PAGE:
President Donald Trump officially announced he will order the Environmental Protection Agency to reopen a review of the 2025 Corporate Average Fuel Economy figures put in place by the Obama administration in 2011, according to Automotive News.
The president cited a push to keep jobs in the U.S. and stated, “We’re going to work on the CAFE standards so you can make cars in America again. There is no more beautiful sight than an American-made car.”
Trump made the announcement to various automotive manufacturer executives including Ford CEO Mark Fields, GM CEO Mary Barra, Fiat Chrysler CEO Sergio Marchionne and Toyota Motor North America CEO Jim Lentz and others.
The reopening of the review does not mean the CAFE targets for 2025, which call for a fleet-wide fuel economy average of 54.5 mpg, will be reversed, but it gives automakers precious time to lobby the EPA for a reversal.
Automakers have stated the standards are out of touch with the market, as Americans purchase more utility vehicles and shift away from small cars, and have said meeting the standards will increase the price of new cars and cost jobs.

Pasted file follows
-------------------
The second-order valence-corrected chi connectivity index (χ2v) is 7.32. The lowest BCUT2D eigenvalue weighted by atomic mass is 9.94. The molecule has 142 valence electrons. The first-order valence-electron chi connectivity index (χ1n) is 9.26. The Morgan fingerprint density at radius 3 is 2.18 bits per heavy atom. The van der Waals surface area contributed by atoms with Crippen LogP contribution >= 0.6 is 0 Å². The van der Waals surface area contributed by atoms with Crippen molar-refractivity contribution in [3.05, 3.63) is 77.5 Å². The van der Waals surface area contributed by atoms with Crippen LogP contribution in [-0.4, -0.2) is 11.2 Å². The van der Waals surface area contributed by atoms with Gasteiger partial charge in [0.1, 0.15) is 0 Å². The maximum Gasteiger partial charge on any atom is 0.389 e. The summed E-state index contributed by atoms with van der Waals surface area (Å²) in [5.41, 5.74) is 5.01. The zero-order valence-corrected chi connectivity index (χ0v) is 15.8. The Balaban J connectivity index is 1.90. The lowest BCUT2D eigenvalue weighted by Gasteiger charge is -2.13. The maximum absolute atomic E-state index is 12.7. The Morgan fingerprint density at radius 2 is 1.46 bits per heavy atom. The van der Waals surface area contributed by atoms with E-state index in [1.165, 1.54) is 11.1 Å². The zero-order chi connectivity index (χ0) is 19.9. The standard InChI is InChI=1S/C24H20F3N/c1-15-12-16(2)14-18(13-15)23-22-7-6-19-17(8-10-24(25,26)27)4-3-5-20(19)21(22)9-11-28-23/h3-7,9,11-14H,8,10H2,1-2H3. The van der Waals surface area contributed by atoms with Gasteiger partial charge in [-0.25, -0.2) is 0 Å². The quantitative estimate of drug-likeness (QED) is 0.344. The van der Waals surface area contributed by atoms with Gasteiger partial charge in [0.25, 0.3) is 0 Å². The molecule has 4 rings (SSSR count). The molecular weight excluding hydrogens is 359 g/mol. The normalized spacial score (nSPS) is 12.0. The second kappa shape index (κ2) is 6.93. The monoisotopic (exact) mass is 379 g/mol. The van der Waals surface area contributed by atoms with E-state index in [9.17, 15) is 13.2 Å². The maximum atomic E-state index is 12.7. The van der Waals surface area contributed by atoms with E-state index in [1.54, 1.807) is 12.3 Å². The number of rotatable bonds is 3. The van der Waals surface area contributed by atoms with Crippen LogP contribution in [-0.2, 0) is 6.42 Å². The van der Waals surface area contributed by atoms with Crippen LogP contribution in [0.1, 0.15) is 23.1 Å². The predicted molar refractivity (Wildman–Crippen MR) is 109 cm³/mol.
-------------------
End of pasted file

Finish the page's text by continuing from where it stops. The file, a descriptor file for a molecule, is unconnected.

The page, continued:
The EPA has estimated the cost to hover around $33 billion for automakers to meet the standards but would make for fuel savings and energy security of $98 billion in benefits, per the report.
While automakers cheer, many groups are (surprise!) not happy with the announcement. Democrats and environmental groups blasted the decision after the EPA completed a two-year-long review of the CAFE standards.
In the end, though, the president was not concerned, as it boiled down to one word again: jobs.
“If the standards threaten auto jobs, then common sense changes could have and should have been made. We are going to ensure any regulations we have protect and defend your jobs,” Trump said. “We’re going to be fair.”